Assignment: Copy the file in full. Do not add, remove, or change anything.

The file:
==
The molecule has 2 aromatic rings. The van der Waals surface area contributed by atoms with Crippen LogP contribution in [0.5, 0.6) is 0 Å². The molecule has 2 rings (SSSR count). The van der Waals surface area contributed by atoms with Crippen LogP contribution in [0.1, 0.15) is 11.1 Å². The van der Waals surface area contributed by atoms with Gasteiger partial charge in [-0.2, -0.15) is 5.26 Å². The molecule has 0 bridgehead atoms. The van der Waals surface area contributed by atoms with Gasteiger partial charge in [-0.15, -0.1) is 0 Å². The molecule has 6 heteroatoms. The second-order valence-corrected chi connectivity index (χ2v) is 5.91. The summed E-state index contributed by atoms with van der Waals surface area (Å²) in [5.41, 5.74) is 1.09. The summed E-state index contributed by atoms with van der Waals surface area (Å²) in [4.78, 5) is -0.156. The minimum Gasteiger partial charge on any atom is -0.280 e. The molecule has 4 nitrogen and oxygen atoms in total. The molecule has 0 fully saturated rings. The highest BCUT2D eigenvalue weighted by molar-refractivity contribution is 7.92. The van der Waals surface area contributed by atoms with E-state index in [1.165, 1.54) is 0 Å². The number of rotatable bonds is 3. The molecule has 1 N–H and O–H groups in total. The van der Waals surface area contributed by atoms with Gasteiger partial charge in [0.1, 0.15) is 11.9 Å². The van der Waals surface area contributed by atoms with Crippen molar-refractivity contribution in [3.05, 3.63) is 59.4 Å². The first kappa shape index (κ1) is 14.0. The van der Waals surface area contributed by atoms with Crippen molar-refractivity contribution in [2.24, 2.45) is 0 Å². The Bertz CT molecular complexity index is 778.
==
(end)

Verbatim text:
The molecule has 2 aromatic rings. The van der Waals surface area contributed by atoms with Crippen LogP contribution in [0.5, 0.6) is 0 Å². The molecule has 2 rings (SSSR count). The van der Waals surface area contributed by atoms with Crippen LogP contribution in [0.1, 0.15) is 11.1 Å². The van der Waals surface area contributed by atoms with Gasteiger partial charge in [-0.2, -0.15) is 5.26 Å². The molecule has 0 bridgehead atoms. The van der Waals surface area contributed by atoms with Gasteiger partial charge in [-0.15, -0.1) is 0 Å². The molecule has 6 heteroatoms. The second-order valence-corrected chi connectivity index (χ2v) is 5.91. The summed E-state index contributed by atoms with van der Waals surface area (Å²) in [5.41, 5.74) is 1.09. The summed E-state index contributed by atoms with van der Waals surface area (Å²) in [4.78, 5) is -0.156. The minimum Gasteiger partial charge on any atom is -0.280 e. The molecule has 4 nitrogen and oxygen atoms in total. The molecule has 0 fully saturated rings. The highest BCUT2D eigenvalue weighted by molar-refractivity contribution is 7.92. The van der Waals surface area contributed by atoms with E-state index in [1.165, 1.54) is 0 Å². The number of rotatable bonds is 3. The molecule has 1 N–H and O–H groups in total. The van der Waals surface area contributed by atoms with Gasteiger partial charge in [0.1, 0.15) is 11.9 Å². The van der Waals surface area contributed by atoms with Crippen molar-refractivity contribution in [3.05, 3.63) is 59.4 Å². The first kappa shape index (κ1) is 14.0. The van der Waals surface area contributed by atoms with Crippen molar-refractivity contribution in [2.24, 2.45) is 0 Å². The Bertz CT molecular complexity index is 778.